The strongest predictor is the current FIDE ratings of the players. Based on the rating differences in all previous matches, we would expect the higher-rated player to score 54.9% in previous matches. Actual matches have played out to be around 52.3% for the higher-rated player. World championship matches tend to be even closer than the ratings suggest. Based on the FIDE ratings, I estimate Nepomniachtchi to score 51%.

Next, we need to determine the percentage of games that end in draws. I estimate the draw rate for this match to be 70%, tied with the historical average since 1985. The draw rate is also based on the ratings of the two players, as higher-rated players tend to draw more often.

Rapid And Blitz Tiebreaks

The odds of the match ending in the classical segment are around 79%, so that format gets the most attention to detail. Past world championships have proven to be closer in classical than rapid and blitz. I will assume that the players will also be closer in rapid than their rating gap dictates.

Ding Liren in the final round of the 2022 Candidates, where he won his game to finish in second place, which was eventually enough to earn a spot in the championship. Photo: Maria Emelianova/

I have Ding Liren as a slight favorite in rapid and Nepomniachtchi as a slight favorite in blitz. According to, Ian Nepomniachtchi has beaten Ding Liren 3–2 with eight draws in classical games. Rapid and blitz also favored Nepomniachtchi slightly by 10 wins to seven, with nine draws. That said, Ding Liren was recently the number one rapid player in the World after the 2022 Chinese Chess league bumped him to 2836 (at which time Carlsen was second at 2834 rapid). Nepomniachtchi is a well-established blitz player, while Ding Liren only has a provisional blitz rating, and so the former gets the edge in blitz.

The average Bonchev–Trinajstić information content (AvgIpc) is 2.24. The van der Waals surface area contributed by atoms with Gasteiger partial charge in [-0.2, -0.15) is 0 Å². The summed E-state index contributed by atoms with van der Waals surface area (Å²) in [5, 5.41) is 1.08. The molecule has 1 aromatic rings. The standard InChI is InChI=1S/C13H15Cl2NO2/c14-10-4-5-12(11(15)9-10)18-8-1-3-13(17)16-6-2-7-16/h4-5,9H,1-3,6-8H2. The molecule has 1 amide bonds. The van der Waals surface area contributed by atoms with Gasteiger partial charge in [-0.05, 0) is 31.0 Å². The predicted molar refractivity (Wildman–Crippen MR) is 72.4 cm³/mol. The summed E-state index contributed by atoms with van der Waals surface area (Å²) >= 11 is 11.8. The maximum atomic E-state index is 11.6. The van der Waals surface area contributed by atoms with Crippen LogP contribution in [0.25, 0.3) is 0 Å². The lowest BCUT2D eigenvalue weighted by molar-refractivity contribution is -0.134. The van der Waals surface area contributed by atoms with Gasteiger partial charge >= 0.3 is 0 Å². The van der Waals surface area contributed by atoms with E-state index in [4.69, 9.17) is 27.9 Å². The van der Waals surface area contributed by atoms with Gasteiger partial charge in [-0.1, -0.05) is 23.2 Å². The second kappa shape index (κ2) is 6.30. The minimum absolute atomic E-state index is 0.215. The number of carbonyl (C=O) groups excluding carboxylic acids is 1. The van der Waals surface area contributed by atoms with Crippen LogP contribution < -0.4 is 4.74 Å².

The draw rates for rapid and blitz are about 50% and 25%, respectively.


Running 1000 simulations on the classical segment, Nepomniachtchi wins 43.1% of the time and Ding Liren 36.2% of the time, with a 20.7% chance of a tiebreaker. 

Nepomniachtchi 43.1%
Ding Liren 36.2%
Tiebreaker 20.7%

Next, I ran another 1000 simulations to estimate the odds of each player winning in the event of the match going to the rapid segment. The same exercise was completed for the blitz tiebreakers.

Per segment odds

Result Classical Rapid (21%) Blitz (5%)
Nepomniachtchi 43% 7% 3%
Ding Liren 36% 9% 2%
Tiebreak 21% 5% -

Nepomniachtchi has a 43% chance to win the match in the classical portion, with a 21% that it goes to rapid. Breaking down the odds within that 21%, Ding Liren is expected to win 9% to Nepomniachtchi's 7%. If the match goes to blitz (the remaining 5%), Nepomniachtchi has a slight edge.

Another way to look at the data is to determine the odds of each player winning the match at the start of each segment type.

Odds to win at the start of the segment

Result Classical Rapid Blitz
Nepomniachtchi 54% 45% 56%
Ding Liren 46% 55% 44%

This table shows us that the tiebreaks don't favor one player too strongly, unlike previous Carlsen matches. Would this be the most exciting world championship tiebreak ever?


The online odds for this match are about 55-45 for Ian Nepomniachtchi, which is close to my prediction of 54-46. 

Who do you think will win the match? What do you place the odds at? Let us know in the comments below!

NM Matt Jensen